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Prescribing of over the counter medicines is changing

Your GP, nurse or pharmacist will not generally give you a prescription for over the counter medicines for a range of short-term, minor health concerns.

Instead, over the counter medicines are available to buy in a pharmacy or supermarket in your local community.

The team of qualified healthcare professionals at your local pharmacy can offer clinical advice to safely and effectively manage minor health concerns. This includes:

  • Acute sore throat
  • Conjuctivities
  • Coughs, colds and nasal congestion 
  • Cradle cap
  • Dandruff
  • Diarrhoea (adults)
  • Dry eyes / sore tired eyes
  • Earwax
  • Excessive sweating
  • Haemorrhoids
  • Head lice
  • Indigestion & heartburn
  • Infant colic
  • Infrequent cold sores of the lip
  • Infrequent constipation
  • Infrequent migraine
  • Insect bites and stings
  • Mild acne
  • Minor burns and scalds
  • Mild cystitis
  • Mild dry skin
  • Mild irritant dermatitis
  • Mild to moderate hay fever
  • Minor pain, discomfort and fever (e.g. aches and sprains, headache, period pain, back pain)
  • Mouth ulcers
  • Nappy rash
  • Oral thrush
  • Prevention of tooth decay
  • Ringworm / athletes foot
  • Sunburn
  • Sun protection
  • Teething / mild toothache
  • Threadworms
  • Travel sickness
  • Warts & verrucae

GPs, nurses or pharmacists will also generally no longer prescribe probiotics and some vitamins and minerals. You can get these from eating a healthy, varied and balanced diet, or buy them at your pharmacy or supermarket.


Why does the NHS need to reduce prescriptions for over the counter medicines?

The NHS has been spending around £136 million a year on prescriptions for medicines that can be bought from a pharmacy or supermarket, such as paracetamol. By reducing the amount the NHS spends on over the counter medicines, we can give priority to treatments for people with more serious conditions, such as cancer, diabetes and mental health problems.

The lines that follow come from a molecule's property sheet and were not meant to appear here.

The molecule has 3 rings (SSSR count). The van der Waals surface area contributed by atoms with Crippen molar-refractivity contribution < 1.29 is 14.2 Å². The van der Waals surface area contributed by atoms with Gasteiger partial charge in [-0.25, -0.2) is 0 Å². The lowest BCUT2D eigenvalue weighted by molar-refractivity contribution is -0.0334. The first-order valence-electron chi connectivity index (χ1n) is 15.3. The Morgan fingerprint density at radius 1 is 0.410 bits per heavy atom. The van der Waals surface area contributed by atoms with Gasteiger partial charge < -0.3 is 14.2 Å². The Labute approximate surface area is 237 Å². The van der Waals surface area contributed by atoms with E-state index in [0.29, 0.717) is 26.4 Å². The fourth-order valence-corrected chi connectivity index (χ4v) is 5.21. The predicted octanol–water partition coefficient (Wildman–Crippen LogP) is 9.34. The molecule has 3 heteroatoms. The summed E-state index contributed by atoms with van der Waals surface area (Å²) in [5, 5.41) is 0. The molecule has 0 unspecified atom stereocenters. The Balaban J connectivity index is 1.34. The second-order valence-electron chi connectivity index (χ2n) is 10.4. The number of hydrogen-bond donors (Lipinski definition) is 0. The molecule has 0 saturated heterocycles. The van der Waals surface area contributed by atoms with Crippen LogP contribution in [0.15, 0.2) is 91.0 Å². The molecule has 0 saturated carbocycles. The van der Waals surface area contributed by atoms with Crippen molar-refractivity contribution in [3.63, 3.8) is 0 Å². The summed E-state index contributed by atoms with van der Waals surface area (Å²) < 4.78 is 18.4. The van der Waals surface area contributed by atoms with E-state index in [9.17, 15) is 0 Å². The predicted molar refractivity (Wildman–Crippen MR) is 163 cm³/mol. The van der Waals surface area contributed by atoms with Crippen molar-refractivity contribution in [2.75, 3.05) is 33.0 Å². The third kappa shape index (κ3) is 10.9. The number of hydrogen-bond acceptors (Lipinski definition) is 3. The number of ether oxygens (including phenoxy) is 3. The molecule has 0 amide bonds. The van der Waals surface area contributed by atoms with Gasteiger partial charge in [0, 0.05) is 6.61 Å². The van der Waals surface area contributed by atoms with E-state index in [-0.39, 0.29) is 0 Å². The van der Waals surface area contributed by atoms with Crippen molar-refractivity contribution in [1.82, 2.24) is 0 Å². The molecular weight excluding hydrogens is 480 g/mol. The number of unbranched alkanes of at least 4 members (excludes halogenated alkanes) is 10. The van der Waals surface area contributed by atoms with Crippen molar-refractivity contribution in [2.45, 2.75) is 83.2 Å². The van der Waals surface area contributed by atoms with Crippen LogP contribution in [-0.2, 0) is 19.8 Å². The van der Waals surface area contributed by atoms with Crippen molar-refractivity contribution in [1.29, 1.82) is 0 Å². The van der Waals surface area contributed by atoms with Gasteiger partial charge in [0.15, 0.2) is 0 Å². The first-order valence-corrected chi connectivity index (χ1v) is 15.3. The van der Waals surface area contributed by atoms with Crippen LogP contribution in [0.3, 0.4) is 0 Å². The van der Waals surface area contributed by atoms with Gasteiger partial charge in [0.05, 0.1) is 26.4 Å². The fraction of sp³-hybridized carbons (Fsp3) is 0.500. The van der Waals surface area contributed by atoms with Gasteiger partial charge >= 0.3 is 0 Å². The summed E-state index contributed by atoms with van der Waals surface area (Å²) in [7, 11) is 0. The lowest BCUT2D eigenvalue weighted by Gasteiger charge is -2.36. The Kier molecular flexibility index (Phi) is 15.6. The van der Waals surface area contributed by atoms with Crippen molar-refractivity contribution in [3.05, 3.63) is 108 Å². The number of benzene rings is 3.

You may still be prescribed a medicine for a condition on the list if:

  • You need treatment for a long-term condition, e.g. regular pain relief for chronic arthritis or inflammatory bowel disease.
  • You need treatment for more complex forms of minor illnesses, e.g. migraines that are very bad and where over the counter medicines do not work.
  • You need an over the counter medicine to treat a side effect of a prescription medicine or symptom of another illness, e.g. constipation when taking certain painkillers.
  • The medicine has a licence which doesn’t allow the product to be sold over the counter to certain groups of patients. This could include babies, children or women who are pregnant or breast-feeding.
  • The person prescribing thinks that a patient cannot treat themselves, for example because of mental health problems or severe social vulnerability.

What can you do?

Keeping a few useful medicines at home means you can treat common conditions immediately without needing to see a healthcare professional. These could include:

  • Painkillers to help with pain, discomfort and fever
  • Indigestion medicines, oral re-hydration salts and treatments for constipation and diarrhoea
  • Treatments for seasonal conditions like colds and hay fever
  • Sunblock and after sun
  • Basic first aid items (for example plasters or antiseptic cream)

If you have children, make sure you also have products suitable for them. Speak to your local pharmacy team about what medicines to keep at home, where to store them safely and how to use them.

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